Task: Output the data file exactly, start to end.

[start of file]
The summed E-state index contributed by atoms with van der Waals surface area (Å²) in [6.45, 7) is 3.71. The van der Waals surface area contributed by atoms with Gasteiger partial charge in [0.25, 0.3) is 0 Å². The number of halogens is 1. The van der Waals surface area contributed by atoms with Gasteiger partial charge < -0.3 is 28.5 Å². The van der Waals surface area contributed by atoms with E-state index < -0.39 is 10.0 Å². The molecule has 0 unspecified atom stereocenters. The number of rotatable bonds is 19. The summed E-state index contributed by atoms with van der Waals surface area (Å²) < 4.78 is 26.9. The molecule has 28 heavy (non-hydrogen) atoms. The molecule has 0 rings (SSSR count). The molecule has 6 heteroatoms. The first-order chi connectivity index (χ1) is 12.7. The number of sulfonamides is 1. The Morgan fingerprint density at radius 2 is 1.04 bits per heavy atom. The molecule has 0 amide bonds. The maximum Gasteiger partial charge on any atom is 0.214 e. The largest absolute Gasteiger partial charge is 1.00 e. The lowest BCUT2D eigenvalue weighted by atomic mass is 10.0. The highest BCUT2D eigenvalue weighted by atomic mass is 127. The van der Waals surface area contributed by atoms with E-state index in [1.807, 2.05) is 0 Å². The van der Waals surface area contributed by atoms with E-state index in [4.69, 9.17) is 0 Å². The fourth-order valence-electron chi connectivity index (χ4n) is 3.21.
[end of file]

The summed E-state index contributed by atoms with van der Waals surface area (Å²) in [6.45, 7) is 3.71. The van der Waals surface area contributed by atoms with Gasteiger partial charge in [0.25, 0.3) is 0 Å². The number of halogens is 1. The van der Waals surface area contributed by atoms with Gasteiger partial charge < -0.3 is 28.5 Å². The van der Waals surface area contributed by atoms with E-state index < -0.39 is 10.0 Å². The molecule has 0 unspecified atom stereocenters. The number of rotatable bonds is 19. The summed E-state index contributed by atoms with van der Waals surface area (Å²) < 4.78 is 26.9. The molecule has 28 heavy (non-hydrogen) atoms. The molecule has 0 rings (SSSR count). The molecule has 6 heteroatoms. The first-order chi connectivity index (χ1) is 12.7. The number of sulfonamides is 1. The Morgan fingerprint density at radius 2 is 1.04 bits per heavy atom. The molecule has 0 amide bonds. The maximum Gasteiger partial charge on any atom is 0.214 e. The largest absolute Gasteiger partial charge is 1.00 e. The lowest BCUT2D eigenvalue weighted by atomic mass is 10.0. The highest BCUT2D eigenvalue weighted by atomic mass is 127. The van der Waals surface area contributed by atoms with E-state index in [1.807, 2.05) is 0 Å². The van der Waals surface area contributed by atoms with E-state index in [4.69, 9.17) is 0 Å². The fourth-order valence-electron chi connectivity index (χ4n) is 3.21.